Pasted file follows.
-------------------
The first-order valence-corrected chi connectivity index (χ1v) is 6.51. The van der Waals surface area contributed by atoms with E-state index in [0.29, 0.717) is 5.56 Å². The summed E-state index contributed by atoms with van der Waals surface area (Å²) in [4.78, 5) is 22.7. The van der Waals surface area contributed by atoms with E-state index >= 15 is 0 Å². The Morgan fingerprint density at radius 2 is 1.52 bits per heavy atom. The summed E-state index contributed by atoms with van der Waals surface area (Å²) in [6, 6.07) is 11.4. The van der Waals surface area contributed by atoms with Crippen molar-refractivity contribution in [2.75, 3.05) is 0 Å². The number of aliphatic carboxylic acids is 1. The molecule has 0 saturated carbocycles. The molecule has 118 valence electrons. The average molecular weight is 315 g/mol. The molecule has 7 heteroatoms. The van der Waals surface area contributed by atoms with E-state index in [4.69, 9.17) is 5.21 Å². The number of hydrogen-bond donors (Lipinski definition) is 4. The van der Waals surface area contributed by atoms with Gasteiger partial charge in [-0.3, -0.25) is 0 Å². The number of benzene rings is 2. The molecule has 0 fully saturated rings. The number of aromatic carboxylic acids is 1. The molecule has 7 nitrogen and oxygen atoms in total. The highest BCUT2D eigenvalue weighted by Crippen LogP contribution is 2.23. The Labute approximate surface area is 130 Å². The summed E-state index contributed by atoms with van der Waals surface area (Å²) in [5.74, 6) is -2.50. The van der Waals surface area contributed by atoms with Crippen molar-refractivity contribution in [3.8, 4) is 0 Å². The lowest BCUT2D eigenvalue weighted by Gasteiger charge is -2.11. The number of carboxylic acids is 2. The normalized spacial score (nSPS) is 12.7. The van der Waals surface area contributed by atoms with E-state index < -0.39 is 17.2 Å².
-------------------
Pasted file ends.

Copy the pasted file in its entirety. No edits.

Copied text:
The first-order valence-corrected chi connectivity index (χ1v) is 6.51. The van der Waals surface area contributed by atoms with E-state index in [0.29, 0.717) is 5.56 Å². The summed E-state index contributed by atoms with van der Waals surface area (Å²) in [4.78, 5) is 22.7. The van der Waals surface area contributed by atoms with E-state index >= 15 is 0 Å². The Morgan fingerprint density at radius 2 is 1.52 bits per heavy atom. The summed E-state index contributed by atoms with van der Waals surface area (Å²) in [6, 6.07) is 11.4. The van der Waals surface area contributed by atoms with Crippen molar-refractivity contribution in [2.75, 3.05) is 0 Å². The number of aliphatic carboxylic acids is 1. The molecule has 0 saturated carbocycles. The molecule has 118 valence electrons. The average molecular weight is 315 g/mol. The molecule has 7 heteroatoms. The van der Waals surface area contributed by atoms with E-state index in [4.69, 9.17) is 5.21 Å². The number of hydrogen-bond donors (Lipinski definition) is 4. The van der Waals surface area contributed by atoms with Gasteiger partial charge in [-0.3, -0.25) is 0 Å². The number of benzene rings is 2. The molecule has 0 fully saturated rings. The number of aromatic carboxylic acids is 1. The molecule has 7 nitrogen and oxygen atoms in total. The highest BCUT2D eigenvalue weighted by Crippen LogP contribution is 2.23. The Labute approximate surface area is 130 Å². The summed E-state index contributed by atoms with van der Waals surface area (Å²) in [5.74, 6) is -2.50. The van der Waals surface area contributed by atoms with Crippen molar-refractivity contribution in [3.8, 4) is 0 Å². The lowest BCUT2D eigenvalue weighted by Gasteiger charge is -2.11. The number of carboxylic acids is 2. The normalized spacial score (nSPS) is 12.7. The van der Waals surface area contributed by atoms with E-state index < -0.39 is 17.2 Å².